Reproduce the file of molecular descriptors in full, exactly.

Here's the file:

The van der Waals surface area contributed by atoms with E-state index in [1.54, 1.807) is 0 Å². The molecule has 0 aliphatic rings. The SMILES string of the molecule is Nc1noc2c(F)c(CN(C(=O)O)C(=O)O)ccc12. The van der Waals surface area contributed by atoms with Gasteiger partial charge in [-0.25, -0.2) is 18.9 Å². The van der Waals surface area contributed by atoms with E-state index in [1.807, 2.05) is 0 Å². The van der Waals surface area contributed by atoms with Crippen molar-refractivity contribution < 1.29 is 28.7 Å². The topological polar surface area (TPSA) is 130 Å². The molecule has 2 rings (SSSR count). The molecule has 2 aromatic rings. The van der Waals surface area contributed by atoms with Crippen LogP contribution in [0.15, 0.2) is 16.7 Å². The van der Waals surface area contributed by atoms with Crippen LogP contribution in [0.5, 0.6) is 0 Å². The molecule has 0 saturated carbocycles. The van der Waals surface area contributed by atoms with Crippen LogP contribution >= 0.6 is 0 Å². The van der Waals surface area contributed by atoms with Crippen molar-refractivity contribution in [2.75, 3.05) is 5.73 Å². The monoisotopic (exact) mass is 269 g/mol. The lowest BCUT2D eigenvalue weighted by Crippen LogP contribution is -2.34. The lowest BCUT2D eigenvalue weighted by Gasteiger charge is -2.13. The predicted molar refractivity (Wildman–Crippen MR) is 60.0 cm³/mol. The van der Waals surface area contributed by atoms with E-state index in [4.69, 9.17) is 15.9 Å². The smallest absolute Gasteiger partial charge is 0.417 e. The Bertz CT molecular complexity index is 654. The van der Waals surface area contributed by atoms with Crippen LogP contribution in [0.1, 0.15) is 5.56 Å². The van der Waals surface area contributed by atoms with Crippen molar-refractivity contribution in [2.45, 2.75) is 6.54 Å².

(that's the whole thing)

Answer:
The van der Waals surface area contributed by atoms with E-state index in [1.54, 1.807) is 0 Å². The molecule has 0 aliphatic rings. The SMILES string of the molecule is Nc1noc2c(F)c(CN(C(=O)O)C(=O)O)ccc12. The van der Waals surface area contributed by atoms with Gasteiger partial charge in [-0.25, -0.2) is 18.9 Å². The van der Waals surface area contributed by atoms with E-state index in [1.807, 2.05) is 0 Å². The van der Waals surface area contributed by atoms with Crippen molar-refractivity contribution < 1.29 is 28.7 Å². The topological polar surface area (TPSA) is 130 Å². The molecule has 2 rings (SSSR count). The molecule has 2 aromatic rings. The van der Waals surface area contributed by atoms with Crippen LogP contribution in [0.15, 0.2) is 16.7 Å². The van der Waals surface area contributed by atoms with Crippen LogP contribution in [0.5, 0.6) is 0 Å². The molecule has 0 saturated carbocycles. The van der Waals surface area contributed by atoms with Crippen LogP contribution >= 0.6 is 0 Å². The van der Waals surface area contributed by atoms with Crippen molar-refractivity contribution in [2.75, 3.05) is 5.73 Å². The monoisotopic (exact) mass is 269 g/mol. The lowest BCUT2D eigenvalue weighted by Crippen LogP contribution is -2.34. The lowest BCUT2D eigenvalue weighted by Gasteiger charge is -2.13. The predicted molar refractivity (Wildman–Crippen MR) is 60.0 cm³/mol. The van der Waals surface area contributed by atoms with E-state index in [4.69, 9.17) is 15.9 Å². The smallest absolute Gasteiger partial charge is 0.417 e. The Bertz CT molecular complexity index is 654. The van der Waals surface area contributed by atoms with Crippen LogP contribution in [0.1, 0.15) is 5.56 Å². The van der Waals surface area contributed by atoms with Crippen molar-refractivity contribution in [2.45, 2.75) is 6.54 Å².